B: That's insane!

J: They've gotta change that immediately.

E: Yeah, why don't these countries adopt new policies?

S: Well, there is some call for tightening the over the counter regulations in these countries. Some call

B: (Chuckles) A little tightening? We're doomed.

E: (Laughs) The bugs will win.

S: We're trying to tweak our antibiotic use, and it's available over the counter in other countries, so this is a worldwide problem, and I think this is perfect topic for like, the World Health Organization. I think this is like why the World Health Organization exists, is for issues like this.

Bumble Bees Sense Electric Fields (38:17)[edit]

What is happening in our oceans? (47:30)[edit]

S: All right, Jay,

J: (Annoyed) What?

S: Tell us all the weird stuff that's happening in our oceans, what's happening?

J: This is really crazy, guys. Apparently – we don't know exactly what the causes are – but things have been observed in our oceans that we can't fully explain. So here is a list of sea creatures, and the things that have been changing about them, or things that we have observed that we can't fully wrap our heads around.

So one thing: Humpback whales. Bob, you know what a whale is, right?

B: (Grumpy) Yeah

E: There be whales here!

J: Humpback whales that live in the Pacific ocean typically travel south in the winter to find warmer waters. Now, if anyone has traveled to Hawaii ...

C: Goin' there in January.

J: Yeah, I don't know if January ... nah, I don't think that's the right time of year to see the whales 'cause they come and they travel through the area that Hawaii is in, I think in the fall.

C: Yeah, whale season's starting in L.A. here. Like, we're going whaling next month, I think, to go – not whaling, we're not killing whales – jesus christ. We're going out in a boat to look at whales next month.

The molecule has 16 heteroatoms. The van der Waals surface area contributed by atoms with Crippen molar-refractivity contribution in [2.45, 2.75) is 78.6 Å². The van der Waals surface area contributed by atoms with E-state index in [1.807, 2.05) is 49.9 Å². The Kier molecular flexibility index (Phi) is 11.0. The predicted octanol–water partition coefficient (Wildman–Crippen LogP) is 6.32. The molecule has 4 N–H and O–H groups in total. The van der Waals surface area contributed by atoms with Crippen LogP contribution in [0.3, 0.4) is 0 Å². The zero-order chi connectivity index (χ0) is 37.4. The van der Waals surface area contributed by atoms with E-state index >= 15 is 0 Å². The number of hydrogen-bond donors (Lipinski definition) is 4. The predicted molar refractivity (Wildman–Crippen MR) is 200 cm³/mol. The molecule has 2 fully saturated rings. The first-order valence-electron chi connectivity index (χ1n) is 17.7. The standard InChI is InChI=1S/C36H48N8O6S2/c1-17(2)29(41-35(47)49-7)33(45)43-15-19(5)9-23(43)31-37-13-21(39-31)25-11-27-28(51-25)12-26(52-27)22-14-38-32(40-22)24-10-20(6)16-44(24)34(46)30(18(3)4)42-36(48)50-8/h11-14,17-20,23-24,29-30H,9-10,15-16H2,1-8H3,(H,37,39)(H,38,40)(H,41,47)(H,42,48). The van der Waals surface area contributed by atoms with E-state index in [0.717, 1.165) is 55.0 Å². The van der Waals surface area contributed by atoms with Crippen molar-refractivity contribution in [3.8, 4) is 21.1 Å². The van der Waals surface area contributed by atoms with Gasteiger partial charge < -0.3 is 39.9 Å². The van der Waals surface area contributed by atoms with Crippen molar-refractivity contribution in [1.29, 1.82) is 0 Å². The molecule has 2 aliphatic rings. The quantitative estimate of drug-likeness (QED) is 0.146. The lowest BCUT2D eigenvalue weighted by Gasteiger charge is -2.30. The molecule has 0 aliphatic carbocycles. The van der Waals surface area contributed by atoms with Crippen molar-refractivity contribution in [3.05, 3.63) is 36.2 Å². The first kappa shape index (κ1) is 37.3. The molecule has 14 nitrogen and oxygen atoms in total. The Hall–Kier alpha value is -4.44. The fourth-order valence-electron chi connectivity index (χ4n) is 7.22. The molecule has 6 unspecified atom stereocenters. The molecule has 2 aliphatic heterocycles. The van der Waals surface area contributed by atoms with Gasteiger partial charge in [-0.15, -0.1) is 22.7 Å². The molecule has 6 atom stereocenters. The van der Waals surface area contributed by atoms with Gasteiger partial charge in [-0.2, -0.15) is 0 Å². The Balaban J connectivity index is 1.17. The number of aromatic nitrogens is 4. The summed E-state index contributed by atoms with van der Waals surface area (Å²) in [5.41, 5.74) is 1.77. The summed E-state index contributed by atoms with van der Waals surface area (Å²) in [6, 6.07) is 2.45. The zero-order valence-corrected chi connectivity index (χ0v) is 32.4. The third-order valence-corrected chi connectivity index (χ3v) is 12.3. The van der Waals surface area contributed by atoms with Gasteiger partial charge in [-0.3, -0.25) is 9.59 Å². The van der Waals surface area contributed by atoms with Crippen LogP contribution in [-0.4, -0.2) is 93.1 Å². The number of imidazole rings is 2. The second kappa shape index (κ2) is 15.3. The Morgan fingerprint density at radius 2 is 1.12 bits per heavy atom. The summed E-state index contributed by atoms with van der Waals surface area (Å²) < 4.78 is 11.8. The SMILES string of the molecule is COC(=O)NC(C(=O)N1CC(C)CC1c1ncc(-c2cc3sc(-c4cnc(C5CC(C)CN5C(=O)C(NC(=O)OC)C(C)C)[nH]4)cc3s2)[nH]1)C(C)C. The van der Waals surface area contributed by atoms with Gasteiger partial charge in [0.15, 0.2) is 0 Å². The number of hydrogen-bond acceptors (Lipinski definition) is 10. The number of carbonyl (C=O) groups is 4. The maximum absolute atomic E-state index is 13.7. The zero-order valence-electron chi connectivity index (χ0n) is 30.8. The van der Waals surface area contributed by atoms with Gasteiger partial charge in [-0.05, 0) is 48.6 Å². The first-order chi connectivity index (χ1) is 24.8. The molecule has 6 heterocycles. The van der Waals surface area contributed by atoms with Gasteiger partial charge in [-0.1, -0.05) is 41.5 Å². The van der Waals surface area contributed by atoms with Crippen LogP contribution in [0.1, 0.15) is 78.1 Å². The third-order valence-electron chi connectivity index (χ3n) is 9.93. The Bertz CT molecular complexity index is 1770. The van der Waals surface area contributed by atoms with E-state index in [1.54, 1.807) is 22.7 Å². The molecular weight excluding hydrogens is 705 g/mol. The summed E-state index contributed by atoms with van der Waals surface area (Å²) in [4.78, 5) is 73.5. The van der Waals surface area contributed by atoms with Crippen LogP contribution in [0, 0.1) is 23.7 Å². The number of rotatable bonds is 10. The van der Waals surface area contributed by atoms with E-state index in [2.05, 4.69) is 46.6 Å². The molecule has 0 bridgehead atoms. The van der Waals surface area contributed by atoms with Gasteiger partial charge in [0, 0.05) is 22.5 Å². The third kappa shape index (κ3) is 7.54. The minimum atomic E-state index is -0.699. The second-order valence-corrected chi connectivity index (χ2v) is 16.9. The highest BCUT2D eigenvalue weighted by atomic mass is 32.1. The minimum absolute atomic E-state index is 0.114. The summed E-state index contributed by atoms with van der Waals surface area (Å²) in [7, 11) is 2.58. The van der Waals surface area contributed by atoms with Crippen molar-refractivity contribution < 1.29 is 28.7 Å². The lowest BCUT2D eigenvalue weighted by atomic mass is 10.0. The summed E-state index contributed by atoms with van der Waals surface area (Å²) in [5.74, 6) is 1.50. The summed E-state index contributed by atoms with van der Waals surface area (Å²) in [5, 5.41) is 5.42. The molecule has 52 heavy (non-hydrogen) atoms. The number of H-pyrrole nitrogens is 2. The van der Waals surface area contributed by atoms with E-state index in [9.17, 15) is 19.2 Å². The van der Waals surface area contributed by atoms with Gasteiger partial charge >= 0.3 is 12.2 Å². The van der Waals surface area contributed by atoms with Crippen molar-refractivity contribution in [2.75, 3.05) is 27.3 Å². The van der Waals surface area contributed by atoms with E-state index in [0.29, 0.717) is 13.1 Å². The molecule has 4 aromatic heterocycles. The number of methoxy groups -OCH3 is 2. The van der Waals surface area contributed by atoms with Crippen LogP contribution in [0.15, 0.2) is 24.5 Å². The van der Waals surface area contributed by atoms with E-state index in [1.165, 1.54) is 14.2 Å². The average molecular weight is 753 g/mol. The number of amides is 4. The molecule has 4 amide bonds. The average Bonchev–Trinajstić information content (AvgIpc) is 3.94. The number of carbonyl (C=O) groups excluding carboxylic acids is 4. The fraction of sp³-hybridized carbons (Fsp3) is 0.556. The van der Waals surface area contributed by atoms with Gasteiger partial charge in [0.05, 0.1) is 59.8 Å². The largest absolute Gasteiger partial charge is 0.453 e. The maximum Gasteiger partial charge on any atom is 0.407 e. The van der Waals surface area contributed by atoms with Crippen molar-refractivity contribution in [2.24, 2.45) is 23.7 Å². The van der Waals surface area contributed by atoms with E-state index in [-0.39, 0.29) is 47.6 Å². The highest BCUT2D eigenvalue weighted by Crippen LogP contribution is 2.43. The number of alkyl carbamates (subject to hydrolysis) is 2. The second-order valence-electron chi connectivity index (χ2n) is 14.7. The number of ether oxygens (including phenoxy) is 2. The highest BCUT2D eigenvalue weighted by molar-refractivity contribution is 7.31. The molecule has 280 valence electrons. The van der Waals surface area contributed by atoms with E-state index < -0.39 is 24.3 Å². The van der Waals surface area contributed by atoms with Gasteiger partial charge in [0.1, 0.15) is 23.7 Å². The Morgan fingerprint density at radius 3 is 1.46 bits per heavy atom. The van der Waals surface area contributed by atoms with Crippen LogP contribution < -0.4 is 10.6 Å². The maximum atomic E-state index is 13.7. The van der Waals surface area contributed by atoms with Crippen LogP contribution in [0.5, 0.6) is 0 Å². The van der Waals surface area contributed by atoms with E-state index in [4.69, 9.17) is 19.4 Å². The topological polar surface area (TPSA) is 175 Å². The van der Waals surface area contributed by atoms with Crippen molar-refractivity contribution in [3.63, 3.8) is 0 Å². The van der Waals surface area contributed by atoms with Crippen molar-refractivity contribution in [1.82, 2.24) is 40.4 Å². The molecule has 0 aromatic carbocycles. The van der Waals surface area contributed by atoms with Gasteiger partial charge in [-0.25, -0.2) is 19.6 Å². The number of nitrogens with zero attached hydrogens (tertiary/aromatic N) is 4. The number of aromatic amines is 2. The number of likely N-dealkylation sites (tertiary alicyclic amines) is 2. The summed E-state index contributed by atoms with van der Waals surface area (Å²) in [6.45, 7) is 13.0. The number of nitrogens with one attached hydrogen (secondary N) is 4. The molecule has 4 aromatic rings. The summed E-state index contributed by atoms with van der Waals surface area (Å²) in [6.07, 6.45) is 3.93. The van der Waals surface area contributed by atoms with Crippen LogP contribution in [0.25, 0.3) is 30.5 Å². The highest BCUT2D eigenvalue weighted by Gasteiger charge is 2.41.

(Cara and Evan laugh)

E: We're gonna shoot whales – with my camera!

(Cara laughs hard)

J: So anyway, so after Cara is done slaughtering all these poor whales

C: Oh jesus! (Continues laughing)

E: Like a Japanese fishing boat

J: Whatever's left are gonna go to Hawaii, and they're gonna tell everyone how much Cara sucks. (Cara laughs) But anyway, so the whales, they travel south to get to warmer waters 'cause they like the water temperature to be pretty relative. And it's typical that they make it down really far south, and oddly this year, whale surveys have shown that less than one third of the expected number of whales showed up compared to a survey that was done in 2010. One third the numbers.

So I don't think anybody is saying, “Well, are they dead? What happened to all the whales?” It's just that a lot of them aren't going as far south because they don't need to!

C: Because it's warm over there.

J: Yeah, the water's warming up. And they just don't have to go all the way down to Hawaii. So they also noticed that of the pods that they've observed, they noticed that there were less calves as well, and that's kind of scary.

C: Not good.

J: Yeah, that's sad. Now, you guys remember the whole star fish or the sea star melting thing, right? You remember that they were dissolving? This was reported back in – I believe around 2013. So this was due to a virus called, “Denzovirus,” and Denzovirunae, Evan, are viruses that are distinct in that they mostly infect invertebrates either marine or terrestrial ecosystems. And the virus is really nasty, guys, because it actually dissolves – or makes the starfish lose their limbs.

So back in 2013, when this way hitting the Pacific coast really hard, what they found though is that recently starfish have been having a ton of babies.

S: They're sea stars. Please don't say, “Starfish;” they're sea stars.

J: They're sea stars. I know, I corrected the articles that I was reading, but yes, I did say “sea stars” if you paid attention to my earlier ...

B: I noticed it Jay, I was very proud of you.

E: I saw stars.

J: Thank you. Steve, these starfish have been hittin' it hard. There's been tons of baby starfish (Cara laughs) – I'm serious! And it's reported that there's three hundred times the expected number of baby starfish.

C: It's like jellyfish.

J: And I just was thinking that maybe the warm water turns them on, you know? Like maybe the hot water is just gettin' them all hot, and then they're like, “Yo! Yeah, let's get it on!” So anyway, I don't know, Evan ...